"I had a sense that my destiny was somewhere else. You know, I'd see thousands of men go to work in the shipyard every day and I thought, 'That's not really for me'.
"So I got a scholarship with a grammar school and I learnt Latin and Greek and physics and stuff. My dad said, 'What do you want to do that for?' But I saw it as a means of escape, then music became the actual means of escape.
"Oh, I'm hugely proud of where I come from. Please don't get me wrong about that, but I have an exile's ambivalence to it. I'm glad I'm out in the world and I also feel a certain survivor's guilt."
This last sentiment perhaps explains why the singer was drawn back to his roots for The Last Ship, an evocative portrayal of typically larger-than-life Geordie characters working at Swan Hunter.
"At a certain point in my life I realised there was a kind of homing signal that I was trapped by.
"We have to go back to the nest and figure out who we are because who we are is really formed in the first few years of our lives and the way you think and the way you behave. So I'm still looking for answers but that's the landscape I dream in still."
Listeners to The Last Ship will be struck by the distinct Geordie accent Sting uses to get into the hearts of his characters, very different from the mannered, unaccented vocal delivery we're used to.
I ask him if the voice came easily to him. "It's interesting," he replies. "I'm not actually forcing it.
"It's a dialect that I was raised in and I use it unconsciously when I get angry or really emotional. My kids would go, 'Oh, he's serious, he's using that funny voice again'. It's unconscious but if I go home, it comes out.
"My brother's incredibly broad and I have to tell him to slow down so I can understand. But then, after a couple of hours, I begin to speak in it too... so I'm not putting it on.
"And there's a musicality about it too, which really lends itself to these songs so it's lovely."
Another of Sting's strong connections to his past is abiding love for Newcastle United.
Just like thousands of Magpies fans, he was up in arms when they changed the name of St. James' Park to the Sports Direct Arena. (Thankfully, it's since changed back).
Though he doesn't get to games, he says: "You know, every show I do, whether it's in Australia or the United States, I always see a black and white strip out there. It's lovely." As for his current state of mind, Sting seems very content with his lot.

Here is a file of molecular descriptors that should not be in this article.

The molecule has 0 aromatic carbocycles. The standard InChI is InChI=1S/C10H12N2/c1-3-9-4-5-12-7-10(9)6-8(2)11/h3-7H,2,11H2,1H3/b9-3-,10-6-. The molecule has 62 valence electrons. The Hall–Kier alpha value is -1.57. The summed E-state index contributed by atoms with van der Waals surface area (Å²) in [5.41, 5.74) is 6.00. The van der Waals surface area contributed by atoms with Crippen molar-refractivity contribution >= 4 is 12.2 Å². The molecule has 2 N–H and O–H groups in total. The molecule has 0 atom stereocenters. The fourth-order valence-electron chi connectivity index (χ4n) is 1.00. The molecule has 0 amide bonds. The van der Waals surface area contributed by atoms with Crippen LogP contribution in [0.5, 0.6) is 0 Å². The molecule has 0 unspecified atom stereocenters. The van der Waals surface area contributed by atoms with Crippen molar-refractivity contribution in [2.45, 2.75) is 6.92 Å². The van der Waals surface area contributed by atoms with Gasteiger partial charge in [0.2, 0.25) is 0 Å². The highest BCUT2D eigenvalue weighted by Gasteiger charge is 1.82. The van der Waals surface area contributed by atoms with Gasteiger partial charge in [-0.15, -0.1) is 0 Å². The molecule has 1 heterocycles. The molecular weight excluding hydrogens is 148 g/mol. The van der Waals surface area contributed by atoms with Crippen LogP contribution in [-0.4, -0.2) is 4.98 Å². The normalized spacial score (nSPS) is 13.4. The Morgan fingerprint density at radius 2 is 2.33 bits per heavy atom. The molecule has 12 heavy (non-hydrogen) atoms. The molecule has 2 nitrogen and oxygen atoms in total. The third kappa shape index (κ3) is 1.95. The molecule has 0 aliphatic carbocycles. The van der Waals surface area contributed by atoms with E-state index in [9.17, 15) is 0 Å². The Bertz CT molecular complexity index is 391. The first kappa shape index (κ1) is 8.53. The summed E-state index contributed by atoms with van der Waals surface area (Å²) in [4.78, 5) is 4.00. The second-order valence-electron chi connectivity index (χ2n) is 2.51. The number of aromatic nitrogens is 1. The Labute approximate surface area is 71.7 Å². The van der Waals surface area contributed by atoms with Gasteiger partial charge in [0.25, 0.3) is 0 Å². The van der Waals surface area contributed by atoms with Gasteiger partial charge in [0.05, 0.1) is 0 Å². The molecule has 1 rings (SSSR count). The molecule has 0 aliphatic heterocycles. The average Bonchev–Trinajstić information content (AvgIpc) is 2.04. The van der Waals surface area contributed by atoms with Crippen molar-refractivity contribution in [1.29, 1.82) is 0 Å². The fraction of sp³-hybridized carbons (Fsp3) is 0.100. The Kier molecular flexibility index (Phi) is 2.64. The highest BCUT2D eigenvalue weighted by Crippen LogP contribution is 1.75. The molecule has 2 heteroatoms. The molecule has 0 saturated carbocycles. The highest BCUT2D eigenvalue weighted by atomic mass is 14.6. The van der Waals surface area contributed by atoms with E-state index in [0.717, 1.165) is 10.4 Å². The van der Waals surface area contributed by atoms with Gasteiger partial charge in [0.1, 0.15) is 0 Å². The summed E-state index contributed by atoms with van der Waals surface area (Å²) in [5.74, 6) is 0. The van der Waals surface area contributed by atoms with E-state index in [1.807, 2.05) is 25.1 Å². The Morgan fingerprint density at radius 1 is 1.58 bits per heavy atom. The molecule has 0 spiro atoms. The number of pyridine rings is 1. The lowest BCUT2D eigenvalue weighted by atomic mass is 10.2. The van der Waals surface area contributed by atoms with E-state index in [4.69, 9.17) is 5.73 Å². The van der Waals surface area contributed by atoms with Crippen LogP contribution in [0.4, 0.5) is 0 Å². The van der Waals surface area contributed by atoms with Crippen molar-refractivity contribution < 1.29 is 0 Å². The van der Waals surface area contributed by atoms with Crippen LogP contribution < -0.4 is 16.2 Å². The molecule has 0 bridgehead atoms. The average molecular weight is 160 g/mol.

"I'm very comfortable in my skin, I'm doing my work and loving it as usual. I roll with the punches pretty well, I think it would be insane not to. It's all part of the game and I know reality. I'm 61 and I know who I am.
"Ridiculously, I never assumed I would be a grandfather but I have six children, so of course it would happen.
"It was kind of sprung on me so I have this lovely little granddaughter called Juliet, who is 18 months old now and has a shock of bright red hair like a firecracker. She's gorgeous."
Sting also puts to bed any thoughts of a Police reunion.
"I've always equated being in a band as being in a teenage gang and I don't want to be in a teenage gang in my sixties. It doesn't sit with me well.
"I have a band but it's not a teenage gang, it's a bunch of professionals who are fairly close to my age and are adults. Some of them have been with me 20 years.
"I was only in The Police for seven years. People associate me with that band because it was a huge success.
"There's no reason why you have to stay in a band for ever, although some people do and it suits them.
"The Rolling Stones are fantastic. What a triumph they are! Mick's a wonder of the world."
But that little boy looking up at those towering ships charted his own course in life.
And, in 2013, it's taken him back to where it all started.
It was never Sting's intention to reveal much of himself with his new project, The Last Ship.
Though set in the shipbuilding industry of his birthplace, Wallsend, he saw the concept album and stage musical as a way of telling the vivid stories of other people's lives.